After a while, though, trying to read the situation got exhausting. And I resented the fact that I had to explain myself at all. But the truth of the matter is – I’ve got nothin’ on these Central Asians. With their history of artificial borders, deportations, and migration, their sense of identity is far more complicated than mine. And that humbles me. Imagine identifying yourself as Soviet your whole life, only to wake up one morning and having someone tell you your motherland no longer exists; that you are now to identify yourself as a Kyrgyz citizen. How does one deal with that? I can only imagine how stressful and frustrating it must be to answer the question, “So where are you from?” by Clueless Foreigners who are unaware of Stalin’s “nationalities policy,” which deliberately mixed and mashed the ethnicities of Central Asia.
I have come to this realization watching Central Asians deal with their sense of identity when they ask each other this question. There is no scoffing, no rolling of the eyes, no calculations in how to cut the conversation short. People are open about themselves, and matter-of-fact, even lighthearted. One of my acquaintances, who is part Uzbek, part Uighur, says when she is asked this question by other Central Asians (and she is asked this question a lot, because apparently she has an Uzbek face with Uighur eyes), she often responds, Ygadaitye! (“Guess!”).
Central Asians are also patient, especially with foreigners. Often they’ll turn their history into a teachable moment and say things like, “My parents were from Pishpek, which is what Bishkek was called before 1991,” or “My dad was from Kazakhstan, and my mom was from Kyrgyzstan…but that was before there were borders.” Of course, at times they will throw their hands up in frustration when dinner reservations get pushed back an hour because people will get lost and confused by the old Soviet street names with the new Kyrgyz street names. (Isn’t it enough that we can’t answer the question, “Who are we?”, let alone, “Where are we?”) But people here share with you their past. And they expect you to return in kind.
It’s a nice way of looking at it. I’ll always remember how one of my Tajik friends, who is a white-skinned blue-eyed Pamiri, explained what it was like working in Moscow as a factory worker. [Note: There are more labor migrants in Russia from Tajikistan than from any other Central Asian country.] When Russians asked him where he was from, he’d say, the Pamirs. They’d then ask, “Where’s that?” He’d say, in Tajikistan. “So why are you white?” He’d then say that many Pamiris look like this because Alexander the Great once passed through the Pamirs. They would then reply with a confused and faint, “Oh?” My friend threw his hands in the air and laughed. “You see, what do they know?” Then, more seriously, he shrugged and said, “Eh, what can you do?”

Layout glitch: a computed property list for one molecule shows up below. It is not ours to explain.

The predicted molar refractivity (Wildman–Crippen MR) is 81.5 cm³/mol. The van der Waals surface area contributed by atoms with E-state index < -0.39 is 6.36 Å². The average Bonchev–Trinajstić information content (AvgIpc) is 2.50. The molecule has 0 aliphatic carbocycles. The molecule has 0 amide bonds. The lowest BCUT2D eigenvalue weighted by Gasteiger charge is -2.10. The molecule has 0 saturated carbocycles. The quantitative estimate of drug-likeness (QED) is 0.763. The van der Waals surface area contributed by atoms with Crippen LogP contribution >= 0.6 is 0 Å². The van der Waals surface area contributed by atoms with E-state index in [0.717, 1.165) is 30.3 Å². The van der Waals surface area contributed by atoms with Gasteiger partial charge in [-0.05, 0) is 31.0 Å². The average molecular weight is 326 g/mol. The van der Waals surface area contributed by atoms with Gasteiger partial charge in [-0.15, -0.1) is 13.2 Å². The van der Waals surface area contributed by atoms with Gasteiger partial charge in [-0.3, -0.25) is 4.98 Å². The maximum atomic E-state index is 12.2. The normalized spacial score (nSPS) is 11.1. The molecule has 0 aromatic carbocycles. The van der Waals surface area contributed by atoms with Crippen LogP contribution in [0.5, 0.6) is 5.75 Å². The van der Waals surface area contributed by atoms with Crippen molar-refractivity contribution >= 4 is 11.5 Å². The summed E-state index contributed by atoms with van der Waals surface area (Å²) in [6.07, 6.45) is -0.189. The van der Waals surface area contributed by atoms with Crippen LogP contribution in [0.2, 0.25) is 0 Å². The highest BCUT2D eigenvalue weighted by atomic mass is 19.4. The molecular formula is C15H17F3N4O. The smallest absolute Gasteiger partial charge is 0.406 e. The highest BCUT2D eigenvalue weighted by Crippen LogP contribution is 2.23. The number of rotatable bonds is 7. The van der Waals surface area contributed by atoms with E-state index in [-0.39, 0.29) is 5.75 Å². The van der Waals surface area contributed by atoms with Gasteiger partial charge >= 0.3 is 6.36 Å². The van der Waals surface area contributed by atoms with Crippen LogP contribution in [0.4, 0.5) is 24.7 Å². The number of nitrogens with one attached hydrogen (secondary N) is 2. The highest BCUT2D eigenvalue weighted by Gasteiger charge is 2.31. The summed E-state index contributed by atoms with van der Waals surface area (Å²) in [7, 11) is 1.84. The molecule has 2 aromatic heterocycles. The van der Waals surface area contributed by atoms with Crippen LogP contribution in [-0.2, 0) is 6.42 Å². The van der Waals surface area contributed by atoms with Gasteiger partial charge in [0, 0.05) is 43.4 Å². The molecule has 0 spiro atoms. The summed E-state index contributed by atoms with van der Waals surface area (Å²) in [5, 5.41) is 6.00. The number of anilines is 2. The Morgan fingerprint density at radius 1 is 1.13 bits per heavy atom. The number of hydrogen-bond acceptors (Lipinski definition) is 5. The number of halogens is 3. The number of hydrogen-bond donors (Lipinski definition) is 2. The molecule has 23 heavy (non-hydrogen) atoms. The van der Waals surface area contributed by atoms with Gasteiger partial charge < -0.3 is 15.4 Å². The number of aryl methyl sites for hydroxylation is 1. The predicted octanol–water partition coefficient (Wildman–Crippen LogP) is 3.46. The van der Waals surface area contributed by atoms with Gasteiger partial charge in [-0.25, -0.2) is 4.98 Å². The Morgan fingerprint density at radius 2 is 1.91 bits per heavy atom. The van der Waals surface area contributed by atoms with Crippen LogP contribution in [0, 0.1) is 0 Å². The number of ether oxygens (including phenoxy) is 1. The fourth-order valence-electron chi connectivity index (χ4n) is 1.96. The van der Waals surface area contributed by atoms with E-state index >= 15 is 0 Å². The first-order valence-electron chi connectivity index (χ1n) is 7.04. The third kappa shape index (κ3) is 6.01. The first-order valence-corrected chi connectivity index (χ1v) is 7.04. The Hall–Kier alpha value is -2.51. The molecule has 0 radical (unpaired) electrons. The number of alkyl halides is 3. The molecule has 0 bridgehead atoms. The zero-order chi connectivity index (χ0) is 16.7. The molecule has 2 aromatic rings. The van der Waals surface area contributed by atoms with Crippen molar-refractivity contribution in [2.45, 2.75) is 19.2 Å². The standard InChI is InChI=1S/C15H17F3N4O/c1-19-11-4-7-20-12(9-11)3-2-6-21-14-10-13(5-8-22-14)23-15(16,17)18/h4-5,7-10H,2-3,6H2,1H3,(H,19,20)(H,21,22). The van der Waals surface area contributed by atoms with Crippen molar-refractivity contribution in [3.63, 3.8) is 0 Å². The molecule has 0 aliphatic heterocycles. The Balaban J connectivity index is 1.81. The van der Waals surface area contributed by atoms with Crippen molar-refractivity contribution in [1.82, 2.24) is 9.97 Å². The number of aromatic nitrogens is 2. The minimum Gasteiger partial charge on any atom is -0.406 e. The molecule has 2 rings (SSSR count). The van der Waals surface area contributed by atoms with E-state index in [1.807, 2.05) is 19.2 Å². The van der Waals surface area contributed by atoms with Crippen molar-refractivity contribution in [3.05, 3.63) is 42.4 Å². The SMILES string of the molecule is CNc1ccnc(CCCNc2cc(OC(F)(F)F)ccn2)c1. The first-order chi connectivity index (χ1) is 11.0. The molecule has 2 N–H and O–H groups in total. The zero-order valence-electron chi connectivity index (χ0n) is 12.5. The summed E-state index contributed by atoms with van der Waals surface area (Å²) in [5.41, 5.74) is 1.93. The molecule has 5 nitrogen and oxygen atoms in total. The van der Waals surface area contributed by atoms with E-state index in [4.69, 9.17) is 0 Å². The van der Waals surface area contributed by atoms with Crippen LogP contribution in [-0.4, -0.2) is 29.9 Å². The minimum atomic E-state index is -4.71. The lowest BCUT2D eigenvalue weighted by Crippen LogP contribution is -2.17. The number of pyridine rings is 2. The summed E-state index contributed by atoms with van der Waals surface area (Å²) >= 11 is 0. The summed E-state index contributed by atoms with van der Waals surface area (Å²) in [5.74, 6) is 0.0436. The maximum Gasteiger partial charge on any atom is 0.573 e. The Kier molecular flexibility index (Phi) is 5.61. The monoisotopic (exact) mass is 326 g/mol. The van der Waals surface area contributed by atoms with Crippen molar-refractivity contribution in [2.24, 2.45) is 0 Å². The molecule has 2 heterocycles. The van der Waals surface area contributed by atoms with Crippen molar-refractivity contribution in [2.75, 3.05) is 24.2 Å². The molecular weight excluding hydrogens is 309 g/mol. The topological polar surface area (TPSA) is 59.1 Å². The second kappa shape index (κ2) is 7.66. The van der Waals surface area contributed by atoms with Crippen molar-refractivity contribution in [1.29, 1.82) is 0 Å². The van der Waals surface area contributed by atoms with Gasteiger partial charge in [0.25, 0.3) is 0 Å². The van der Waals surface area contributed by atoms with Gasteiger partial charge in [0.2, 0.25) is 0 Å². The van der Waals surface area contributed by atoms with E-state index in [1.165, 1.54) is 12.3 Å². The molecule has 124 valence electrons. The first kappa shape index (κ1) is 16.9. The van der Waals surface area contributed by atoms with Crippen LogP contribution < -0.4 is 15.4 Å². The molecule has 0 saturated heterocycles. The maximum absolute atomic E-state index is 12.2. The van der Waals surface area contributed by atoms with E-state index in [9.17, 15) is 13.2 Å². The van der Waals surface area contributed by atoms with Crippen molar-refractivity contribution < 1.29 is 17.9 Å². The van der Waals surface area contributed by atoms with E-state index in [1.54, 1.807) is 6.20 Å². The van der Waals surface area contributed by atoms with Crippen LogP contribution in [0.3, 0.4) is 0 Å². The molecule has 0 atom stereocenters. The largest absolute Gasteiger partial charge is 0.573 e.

The simple answer is: You can’t do anything. You can’t stop people from asking, “Where are you from?” Furthermore, you can’t stop people from asking you to identify yourself, to explain yourself, even to justify yourself. You can, however, choose how to react. And that is what I have learned from my experience in Kyrgyzstan.
So now, when I get asked, Vy kto?, I try to adopt a similar open attitude. The last time I jumped into a taxi, and the driver looked at me through his rearview mirror and asked, Vy kto?, I didn’t dissolve into self-pity, or get defensive, or get aggravated that this was the fourth time that day. I simply asked him directly, Hy, skolko stoit? (How much is the fare?) He raised his eyebrows and gave me a reasonable price as he pulled away from the curb. I nodded approvingly. And then I smiled. Ya amerikanka, I said. After that, we had a great conversation.